Tom Fitzmorris wants to know (subscription required) why Spanish food isn't more mainstream in New Orleans: "Creole cuisine is thoroughly streaked with Spanish flavors and techniques, which are left over from the long Spanish rule over Louisiana. It could be that the confusion with Mexican food may be the problem." For those diners who don't get enchiladas and tapas confused, Café Granada is "already on the A-list," earning three stars from The Fitz.
Whether you go with tapas or with proper entrées (including some "rustic, chunky paella"), Fitzmorris recommends sharing. And: "If you order entrees, include one of the Moroccan-flavored dishes in the mix. The owners have roots in that country, and the Spanish-Moroccan connection is centuries old." These "Moroccan-flavored dishes" include lamb or pollo tagine and are scattered throughout his list of "essential" menu items.
And in this week's Gambit, Ian McNulty reviews the restaurant inside the Quarter's Prince Conti Hotel, The Bombay Club. Known as much for its martinis and its "opulent, Old Empire ambience" as its food, McNulty still raves about the food prepared there by Emeril's and Commander's alumnus Ricky Cheramie. "The thick, expertly blackened Cajun prime rib was truly awesome, served properly medium rare under all of the crusted seasoning," though he tempers this by writing, "At times, it seems the menu and the cooks are not quite in sync."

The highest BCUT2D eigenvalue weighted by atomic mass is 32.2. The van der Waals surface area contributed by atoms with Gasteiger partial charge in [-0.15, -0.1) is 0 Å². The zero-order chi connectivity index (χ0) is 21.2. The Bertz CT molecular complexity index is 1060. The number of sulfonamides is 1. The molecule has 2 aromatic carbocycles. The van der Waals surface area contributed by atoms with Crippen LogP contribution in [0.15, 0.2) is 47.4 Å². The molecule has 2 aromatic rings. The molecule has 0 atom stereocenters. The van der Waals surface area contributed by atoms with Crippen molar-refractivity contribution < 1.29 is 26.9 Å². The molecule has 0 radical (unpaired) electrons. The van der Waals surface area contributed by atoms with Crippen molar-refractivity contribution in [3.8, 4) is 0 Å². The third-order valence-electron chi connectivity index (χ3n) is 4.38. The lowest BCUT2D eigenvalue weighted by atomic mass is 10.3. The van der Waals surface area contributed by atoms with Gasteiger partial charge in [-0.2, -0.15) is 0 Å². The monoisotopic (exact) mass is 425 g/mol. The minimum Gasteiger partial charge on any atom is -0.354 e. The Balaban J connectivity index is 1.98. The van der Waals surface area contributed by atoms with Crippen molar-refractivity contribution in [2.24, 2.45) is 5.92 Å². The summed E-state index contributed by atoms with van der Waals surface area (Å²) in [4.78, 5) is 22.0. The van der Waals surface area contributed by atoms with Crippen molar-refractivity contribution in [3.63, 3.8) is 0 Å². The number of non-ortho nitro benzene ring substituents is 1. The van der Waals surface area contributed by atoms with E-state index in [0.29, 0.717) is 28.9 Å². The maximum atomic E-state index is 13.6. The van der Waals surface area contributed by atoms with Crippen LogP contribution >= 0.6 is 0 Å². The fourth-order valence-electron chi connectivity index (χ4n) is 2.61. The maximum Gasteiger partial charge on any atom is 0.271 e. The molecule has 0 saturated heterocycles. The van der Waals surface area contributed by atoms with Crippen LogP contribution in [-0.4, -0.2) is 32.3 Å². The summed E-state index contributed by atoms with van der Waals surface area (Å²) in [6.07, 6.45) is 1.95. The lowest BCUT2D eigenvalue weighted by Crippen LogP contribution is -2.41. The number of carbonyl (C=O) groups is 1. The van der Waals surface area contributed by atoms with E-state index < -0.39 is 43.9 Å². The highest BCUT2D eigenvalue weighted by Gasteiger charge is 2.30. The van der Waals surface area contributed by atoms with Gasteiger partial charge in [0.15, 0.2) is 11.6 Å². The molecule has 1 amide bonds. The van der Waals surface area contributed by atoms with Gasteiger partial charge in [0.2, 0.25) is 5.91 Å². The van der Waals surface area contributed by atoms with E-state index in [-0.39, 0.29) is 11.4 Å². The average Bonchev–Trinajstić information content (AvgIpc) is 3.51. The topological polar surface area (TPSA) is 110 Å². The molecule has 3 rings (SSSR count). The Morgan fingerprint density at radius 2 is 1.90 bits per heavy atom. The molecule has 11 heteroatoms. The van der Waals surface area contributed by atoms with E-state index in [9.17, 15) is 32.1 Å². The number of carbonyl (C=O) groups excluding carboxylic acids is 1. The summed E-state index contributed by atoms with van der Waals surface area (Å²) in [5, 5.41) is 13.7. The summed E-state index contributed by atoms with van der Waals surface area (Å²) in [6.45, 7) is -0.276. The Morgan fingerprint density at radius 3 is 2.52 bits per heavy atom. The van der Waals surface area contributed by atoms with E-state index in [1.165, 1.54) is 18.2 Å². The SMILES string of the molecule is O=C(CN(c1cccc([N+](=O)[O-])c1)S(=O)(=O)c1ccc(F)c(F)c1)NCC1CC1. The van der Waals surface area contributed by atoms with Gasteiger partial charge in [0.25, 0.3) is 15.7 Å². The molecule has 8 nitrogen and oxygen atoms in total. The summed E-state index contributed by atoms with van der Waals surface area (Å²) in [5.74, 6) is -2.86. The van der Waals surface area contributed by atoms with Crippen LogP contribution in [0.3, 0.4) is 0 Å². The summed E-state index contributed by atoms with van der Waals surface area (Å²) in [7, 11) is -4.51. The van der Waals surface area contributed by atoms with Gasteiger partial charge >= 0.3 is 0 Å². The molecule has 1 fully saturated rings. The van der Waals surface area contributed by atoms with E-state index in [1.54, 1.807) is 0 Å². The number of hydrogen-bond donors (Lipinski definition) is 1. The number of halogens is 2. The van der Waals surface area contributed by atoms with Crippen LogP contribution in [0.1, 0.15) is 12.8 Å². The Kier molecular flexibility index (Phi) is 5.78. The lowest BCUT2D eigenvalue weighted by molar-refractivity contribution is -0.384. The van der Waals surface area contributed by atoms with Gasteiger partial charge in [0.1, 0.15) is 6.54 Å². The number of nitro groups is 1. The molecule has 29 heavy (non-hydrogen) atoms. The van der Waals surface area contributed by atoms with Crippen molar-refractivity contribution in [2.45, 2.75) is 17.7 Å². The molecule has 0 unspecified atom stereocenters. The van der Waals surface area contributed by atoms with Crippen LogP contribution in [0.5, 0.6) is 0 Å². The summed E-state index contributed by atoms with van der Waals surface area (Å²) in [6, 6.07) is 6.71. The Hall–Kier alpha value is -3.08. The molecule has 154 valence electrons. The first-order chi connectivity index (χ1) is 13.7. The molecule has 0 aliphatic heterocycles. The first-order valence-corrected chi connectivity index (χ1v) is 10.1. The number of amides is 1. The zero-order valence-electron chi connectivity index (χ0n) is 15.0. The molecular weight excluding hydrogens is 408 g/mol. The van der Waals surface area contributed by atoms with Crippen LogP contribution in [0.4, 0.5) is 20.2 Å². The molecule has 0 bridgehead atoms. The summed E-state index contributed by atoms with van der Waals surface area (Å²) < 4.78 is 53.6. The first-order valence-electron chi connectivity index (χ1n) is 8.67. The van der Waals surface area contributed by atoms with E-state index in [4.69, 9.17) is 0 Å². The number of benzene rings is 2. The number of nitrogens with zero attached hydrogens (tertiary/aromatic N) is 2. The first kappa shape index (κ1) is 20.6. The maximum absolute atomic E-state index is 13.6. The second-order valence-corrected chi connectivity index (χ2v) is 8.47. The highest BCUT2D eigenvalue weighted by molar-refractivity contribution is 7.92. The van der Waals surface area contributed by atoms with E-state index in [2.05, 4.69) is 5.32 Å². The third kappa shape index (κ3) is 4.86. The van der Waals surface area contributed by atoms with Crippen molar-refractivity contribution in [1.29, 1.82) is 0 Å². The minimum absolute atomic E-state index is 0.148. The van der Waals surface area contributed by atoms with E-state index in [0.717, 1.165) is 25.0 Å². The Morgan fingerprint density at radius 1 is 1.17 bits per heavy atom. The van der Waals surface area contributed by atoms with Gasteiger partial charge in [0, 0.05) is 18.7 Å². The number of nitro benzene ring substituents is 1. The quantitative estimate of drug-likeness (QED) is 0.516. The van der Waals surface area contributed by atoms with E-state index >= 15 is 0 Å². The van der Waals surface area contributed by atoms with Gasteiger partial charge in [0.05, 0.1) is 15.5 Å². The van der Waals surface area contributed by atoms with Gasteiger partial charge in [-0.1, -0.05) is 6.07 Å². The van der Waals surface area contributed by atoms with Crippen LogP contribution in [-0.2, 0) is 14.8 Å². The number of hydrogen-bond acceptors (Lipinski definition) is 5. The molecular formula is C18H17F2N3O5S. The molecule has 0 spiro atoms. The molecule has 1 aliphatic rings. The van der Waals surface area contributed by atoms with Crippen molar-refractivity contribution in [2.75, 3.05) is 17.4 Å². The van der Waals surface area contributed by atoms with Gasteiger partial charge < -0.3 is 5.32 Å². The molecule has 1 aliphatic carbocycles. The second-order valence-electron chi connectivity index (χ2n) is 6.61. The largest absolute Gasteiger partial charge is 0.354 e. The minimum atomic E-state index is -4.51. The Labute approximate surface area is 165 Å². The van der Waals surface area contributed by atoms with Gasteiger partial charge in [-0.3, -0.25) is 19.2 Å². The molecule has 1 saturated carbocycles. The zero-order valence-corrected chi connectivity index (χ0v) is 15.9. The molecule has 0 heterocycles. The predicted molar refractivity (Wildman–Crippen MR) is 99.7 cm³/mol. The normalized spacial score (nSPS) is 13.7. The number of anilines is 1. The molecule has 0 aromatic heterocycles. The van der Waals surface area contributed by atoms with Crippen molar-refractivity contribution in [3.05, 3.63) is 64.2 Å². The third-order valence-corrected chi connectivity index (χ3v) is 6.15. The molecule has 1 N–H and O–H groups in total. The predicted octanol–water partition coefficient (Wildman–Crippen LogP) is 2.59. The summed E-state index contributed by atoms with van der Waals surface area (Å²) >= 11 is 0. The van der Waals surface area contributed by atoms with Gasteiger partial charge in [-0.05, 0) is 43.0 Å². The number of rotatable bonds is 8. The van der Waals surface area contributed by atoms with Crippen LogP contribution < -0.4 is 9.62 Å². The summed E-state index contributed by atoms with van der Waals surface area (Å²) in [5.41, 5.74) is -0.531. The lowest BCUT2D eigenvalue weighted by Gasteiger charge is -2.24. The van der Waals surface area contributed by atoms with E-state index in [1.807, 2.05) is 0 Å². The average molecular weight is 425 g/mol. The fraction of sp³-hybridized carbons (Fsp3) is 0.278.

Finally, in the blogs: Blackened Out used their patented golf-inspired rating to give a birde to Salsas Por El Lago in Lakeview and par/birdie to the uptown wine bar The Delachaise. Fleurdelicious gives the early word on Superior Seafood, while He Said/She Said NOLA does the same for Tamarind.
· Spanish Specialties Land Cafe Granada on the A List [CityBusiness]
· Review: The Bombay Club [Gambit]
[Photo: New Orleans Online]